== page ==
Having just published my fifth novel and begun my sixth, I’ve found myself experiencing a curious sensation of: Wait. I’ve been here before.
It’s not that I recognize the same problems – each book has many of the same problems, and a dozen others all its own – or that I’m beginning to repeat myself. A certain element of repetition is inevitable as I refine my understanding of certain human conundrums I’m trying to address in my work – the necessity of love despite its limitations, the social nature of not just morality but truth, the hypocrisies of justice. I’ll be tripping over that furniture in the dark for as long as I write.
This time the sense of circularity concerned my characters. And since I’ve staked my pennant on that particular narrative overlook, I found it troubling, this suspicion that I might, in fact, be simply parading out the same cast of players in different costumes.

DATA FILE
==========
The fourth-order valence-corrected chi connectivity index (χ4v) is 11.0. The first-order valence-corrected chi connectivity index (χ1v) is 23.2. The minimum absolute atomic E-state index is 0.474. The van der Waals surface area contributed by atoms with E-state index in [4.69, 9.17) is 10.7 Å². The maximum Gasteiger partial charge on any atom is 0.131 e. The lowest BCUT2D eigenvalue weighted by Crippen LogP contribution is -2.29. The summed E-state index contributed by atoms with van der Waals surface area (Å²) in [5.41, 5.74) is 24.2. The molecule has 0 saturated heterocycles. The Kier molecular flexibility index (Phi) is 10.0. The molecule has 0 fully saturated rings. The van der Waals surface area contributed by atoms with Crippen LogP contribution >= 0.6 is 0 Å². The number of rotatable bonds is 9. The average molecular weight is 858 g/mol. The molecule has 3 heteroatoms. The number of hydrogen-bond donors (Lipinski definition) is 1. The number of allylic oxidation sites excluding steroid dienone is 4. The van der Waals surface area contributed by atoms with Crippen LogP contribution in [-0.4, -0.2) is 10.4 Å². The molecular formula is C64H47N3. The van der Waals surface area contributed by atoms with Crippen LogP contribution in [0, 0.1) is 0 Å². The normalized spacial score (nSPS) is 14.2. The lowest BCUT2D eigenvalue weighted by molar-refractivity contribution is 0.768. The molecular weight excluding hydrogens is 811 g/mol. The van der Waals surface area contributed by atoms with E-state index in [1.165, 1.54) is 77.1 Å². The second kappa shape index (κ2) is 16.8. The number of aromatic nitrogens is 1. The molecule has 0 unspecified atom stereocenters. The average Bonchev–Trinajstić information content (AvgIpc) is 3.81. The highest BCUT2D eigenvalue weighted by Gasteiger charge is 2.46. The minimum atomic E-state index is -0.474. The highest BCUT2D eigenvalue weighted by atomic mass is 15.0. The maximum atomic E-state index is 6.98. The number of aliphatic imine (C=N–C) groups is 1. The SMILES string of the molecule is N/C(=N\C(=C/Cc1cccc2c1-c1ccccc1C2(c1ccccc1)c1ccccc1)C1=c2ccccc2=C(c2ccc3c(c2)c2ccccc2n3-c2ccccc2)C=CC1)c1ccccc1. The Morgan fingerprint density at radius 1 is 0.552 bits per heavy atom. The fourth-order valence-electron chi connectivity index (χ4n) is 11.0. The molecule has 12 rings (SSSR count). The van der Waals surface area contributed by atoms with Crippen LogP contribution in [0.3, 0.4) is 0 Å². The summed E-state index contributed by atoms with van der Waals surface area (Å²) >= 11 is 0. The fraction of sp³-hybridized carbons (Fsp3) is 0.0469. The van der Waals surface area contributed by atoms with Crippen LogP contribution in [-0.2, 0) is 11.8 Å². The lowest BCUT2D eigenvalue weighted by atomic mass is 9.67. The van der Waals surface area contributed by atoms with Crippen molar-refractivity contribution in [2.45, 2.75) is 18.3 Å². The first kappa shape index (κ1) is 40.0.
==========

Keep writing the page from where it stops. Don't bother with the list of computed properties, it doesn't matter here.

[pullquote][E]very writer has a given theater in his head, a repertory company. –Gore Vidal[/pullquote]
In particular, I realized the decent but troubled cop in The Mercy of the Night, Jordan Skellenger, bore no small resemblance to – guess what – a decent but troubled cop in Done for a Dime, Dennis Murchison.
Not only that, both had politically incorrect, wisecracking sidekicks: Dick Rosamar in The Mercy of the Night, Jerry Stluka in Done for a Dime.
Now by resemblance I mean exactly that: these men were similar, not identical. I have my limitations but I’m not a total nitwit. I did the hard work of making these characters unique. But in the end I had to recognize they were variations on a theme.
How many themes – how many characters – did I in fact possess? How could I know?